Last Sunday we worshipped together for the second time at our monthly Reveal preview service. After the service multiple guests commented on the beautiful music. Had they known that I jumped a six foot fence, broke in a shed, and stole the djimbe drum from a home in Cayce three hours before the service, I'm sure their appreciation would be greater. I'm a grown man. And grown men don't jump fences - especially in Cayce. Have you jumped a chain link fence recently? The last time I jumped a fence my feet were small enough to slip between the links, my back was flexible enough to make the transition up and over look graceful, and my knees were strong enough to withstand a six foot drop.
To make matters worse, I was dressed like a criminal. My cozy sermon prep t-shirt was 2 sizes too small with gaping holes in both arm pits, my cozy sermon prep basketball shorts were 2 sizes too big, and my tennis shoes looked stolen over my calf length dress socks. My eyes were bloodshot from staring at a computer screen all day and I hadn't shaved my three whiskers in several days. I looked suspicious walking up my own driveway. My appearance alone was probable cause for arrest.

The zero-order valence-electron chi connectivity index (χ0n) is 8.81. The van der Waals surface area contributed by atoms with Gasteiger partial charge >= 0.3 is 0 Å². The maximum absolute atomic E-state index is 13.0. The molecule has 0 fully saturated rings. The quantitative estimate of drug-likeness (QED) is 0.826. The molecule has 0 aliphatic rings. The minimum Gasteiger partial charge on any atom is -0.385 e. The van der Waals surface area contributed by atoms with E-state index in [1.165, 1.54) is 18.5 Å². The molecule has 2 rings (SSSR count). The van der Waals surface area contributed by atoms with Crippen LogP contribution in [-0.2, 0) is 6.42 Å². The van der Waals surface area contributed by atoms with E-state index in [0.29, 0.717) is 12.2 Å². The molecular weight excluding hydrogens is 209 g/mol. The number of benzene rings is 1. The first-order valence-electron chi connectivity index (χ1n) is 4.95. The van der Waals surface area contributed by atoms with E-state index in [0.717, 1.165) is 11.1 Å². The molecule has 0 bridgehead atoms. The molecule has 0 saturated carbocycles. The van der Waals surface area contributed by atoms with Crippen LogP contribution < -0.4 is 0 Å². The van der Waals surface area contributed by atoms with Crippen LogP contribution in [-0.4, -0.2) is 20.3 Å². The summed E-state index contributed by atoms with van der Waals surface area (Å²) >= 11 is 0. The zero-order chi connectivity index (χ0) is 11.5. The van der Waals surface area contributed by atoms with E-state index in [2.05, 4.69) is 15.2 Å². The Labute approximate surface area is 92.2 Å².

As I stood below the fence in anticipation of my heroic theft I quickly considered the consequences if someone called the police. Getting arrested by the Cayce police three hours before worship makes for a great story at my retirement party in 30 years, but being dropped off at church by a police car and preaching in an orange jumpsuit didn't excite me.
So I climbed and jumped, snuck in my buddy's shed, stole his drum, climbed and jumped again, and fled the scene. Stealing musical equipment isn't in our master plan. The djimbe drum was supposed to be at the venue earlier that day. But if sticking to the plan was our normal operating procedure, we would have been labeled a failure long before I was arrested. Before the heist, I learned that you can't start a new church unless you're willing to beg and borrow. But I didn't know I'd also need to steal.